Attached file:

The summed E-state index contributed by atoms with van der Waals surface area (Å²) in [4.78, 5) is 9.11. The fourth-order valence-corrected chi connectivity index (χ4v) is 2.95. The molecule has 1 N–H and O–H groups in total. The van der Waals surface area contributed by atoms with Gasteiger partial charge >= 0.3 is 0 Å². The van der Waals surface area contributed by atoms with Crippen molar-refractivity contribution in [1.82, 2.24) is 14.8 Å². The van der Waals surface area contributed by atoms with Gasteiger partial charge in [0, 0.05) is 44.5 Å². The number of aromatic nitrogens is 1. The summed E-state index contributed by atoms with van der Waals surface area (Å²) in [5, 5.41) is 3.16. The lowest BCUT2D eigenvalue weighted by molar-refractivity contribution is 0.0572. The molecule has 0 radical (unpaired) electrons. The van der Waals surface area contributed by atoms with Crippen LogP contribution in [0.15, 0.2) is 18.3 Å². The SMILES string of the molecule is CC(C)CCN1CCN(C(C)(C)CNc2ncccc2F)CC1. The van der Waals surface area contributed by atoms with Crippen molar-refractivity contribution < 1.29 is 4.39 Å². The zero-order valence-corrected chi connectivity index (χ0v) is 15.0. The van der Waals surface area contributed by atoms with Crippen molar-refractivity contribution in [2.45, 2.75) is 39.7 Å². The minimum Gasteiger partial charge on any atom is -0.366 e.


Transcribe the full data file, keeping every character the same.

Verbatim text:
The summed E-state index contributed by atoms with van der Waals surface area (Å²) in [4.78, 5) is 9.11. The fourth-order valence-corrected chi connectivity index (χ4v) is 2.95. The molecule has 1 N–H and O–H groups in total. The van der Waals surface area contributed by atoms with Gasteiger partial charge >= 0.3 is 0 Å². The van der Waals surface area contributed by atoms with Crippen molar-refractivity contribution in [1.82, 2.24) is 14.8 Å². The van der Waals surface area contributed by atoms with Gasteiger partial charge in [0, 0.05) is 44.5 Å². The number of aromatic nitrogens is 1. The summed E-state index contributed by atoms with van der Waals surface area (Å²) in [5, 5.41) is 3.16. The lowest BCUT2D eigenvalue weighted by molar-refractivity contribution is 0.0572. The molecule has 0 radical (unpaired) electrons. The van der Waals surface area contributed by atoms with Crippen LogP contribution in [0.15, 0.2) is 18.3 Å². The SMILES string of the molecule is CC(C)CCN1CCN(C(C)(C)CNc2ncccc2F)CC1. The van der Waals surface area contributed by atoms with Crippen molar-refractivity contribution < 1.29 is 4.39 Å². The zero-order valence-corrected chi connectivity index (χ0v) is 15.0. The van der Waals surface area contributed by atoms with Crippen molar-refractivity contribution in [2.45, 2.75) is 39.7 Å². The minimum Gasteiger partial charge on any atom is -0.366 e.